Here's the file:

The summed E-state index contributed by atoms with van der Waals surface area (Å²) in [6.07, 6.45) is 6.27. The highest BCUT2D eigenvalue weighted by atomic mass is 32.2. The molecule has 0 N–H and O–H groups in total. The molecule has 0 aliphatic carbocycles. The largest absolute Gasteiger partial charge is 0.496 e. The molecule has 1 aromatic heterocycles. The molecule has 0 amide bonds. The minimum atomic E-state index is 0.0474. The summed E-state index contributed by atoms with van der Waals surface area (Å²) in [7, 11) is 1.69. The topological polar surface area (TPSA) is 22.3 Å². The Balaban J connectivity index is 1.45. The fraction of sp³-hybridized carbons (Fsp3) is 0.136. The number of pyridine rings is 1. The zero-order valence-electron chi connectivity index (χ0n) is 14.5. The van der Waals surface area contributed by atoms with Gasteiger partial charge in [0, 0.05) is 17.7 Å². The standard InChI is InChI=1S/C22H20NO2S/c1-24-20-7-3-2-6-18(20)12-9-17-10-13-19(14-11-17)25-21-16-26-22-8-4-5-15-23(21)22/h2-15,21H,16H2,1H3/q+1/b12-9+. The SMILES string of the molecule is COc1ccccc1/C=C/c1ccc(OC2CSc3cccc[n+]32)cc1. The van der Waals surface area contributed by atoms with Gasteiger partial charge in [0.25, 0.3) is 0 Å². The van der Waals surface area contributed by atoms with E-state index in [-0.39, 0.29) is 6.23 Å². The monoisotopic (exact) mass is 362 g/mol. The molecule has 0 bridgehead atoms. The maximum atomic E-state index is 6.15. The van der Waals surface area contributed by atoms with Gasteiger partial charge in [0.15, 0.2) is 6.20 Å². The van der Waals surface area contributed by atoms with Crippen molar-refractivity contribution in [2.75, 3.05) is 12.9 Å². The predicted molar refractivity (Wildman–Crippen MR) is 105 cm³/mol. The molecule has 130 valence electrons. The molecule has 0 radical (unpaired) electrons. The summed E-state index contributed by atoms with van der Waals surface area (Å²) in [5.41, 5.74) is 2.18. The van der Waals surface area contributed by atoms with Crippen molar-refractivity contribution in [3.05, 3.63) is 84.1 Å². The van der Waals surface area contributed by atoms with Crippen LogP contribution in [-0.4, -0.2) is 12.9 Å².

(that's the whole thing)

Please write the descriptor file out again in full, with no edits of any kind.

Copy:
The summed E-state index contributed by atoms with van der Waals surface area (Å²) in [6.07, 6.45) is 6.27. The highest BCUT2D eigenvalue weighted by atomic mass is 32.2. The molecule has 0 N–H and O–H groups in total. The molecule has 0 aliphatic carbocycles. The largest absolute Gasteiger partial charge is 0.496 e. The molecule has 1 aromatic heterocycles. The molecule has 0 amide bonds. The minimum atomic E-state index is 0.0474. The summed E-state index contributed by atoms with van der Waals surface area (Å²) in [7, 11) is 1.69. The topological polar surface area (TPSA) is 22.3 Å². The Balaban J connectivity index is 1.45. The fraction of sp³-hybridized carbons (Fsp3) is 0.136. The number of pyridine rings is 1. The zero-order valence-electron chi connectivity index (χ0n) is 14.5. The van der Waals surface area contributed by atoms with Gasteiger partial charge in [0, 0.05) is 17.7 Å². The standard InChI is InChI=1S/C22H20NO2S/c1-24-20-7-3-2-6-18(20)12-9-17-10-13-19(14-11-17)25-21-16-26-22-8-4-5-15-23(21)22/h2-15,21H,16H2,1H3/q+1/b12-9+. The SMILES string of the molecule is COc1ccccc1/C=C/c1ccc(OC2CSc3cccc[n+]32)cc1. The van der Waals surface area contributed by atoms with Gasteiger partial charge in [0.25, 0.3) is 0 Å². The van der Waals surface area contributed by atoms with E-state index in [-0.39, 0.29) is 6.23 Å². The monoisotopic (exact) mass is 362 g/mol. The molecule has 0 bridgehead atoms. The maximum atomic E-state index is 6.15. The van der Waals surface area contributed by atoms with Gasteiger partial charge in [0.15, 0.2) is 6.20 Å². The van der Waals surface area contributed by atoms with Crippen molar-refractivity contribution in [2.75, 3.05) is 12.9 Å². The predicted molar refractivity (Wildman–Crippen MR) is 105 cm³/mol. The molecule has 130 valence electrons. The molecule has 0 radical (unpaired) electrons. The summed E-state index contributed by atoms with van der Waals surface area (Å²) in [5.41, 5.74) is 2.18. The van der Waals surface area contributed by atoms with Crippen molar-refractivity contribution in [3.05, 3.63) is 84.1 Å². The van der Waals surface area contributed by atoms with Crippen LogP contribution in [-0.4, -0.2) is 12.9 Å².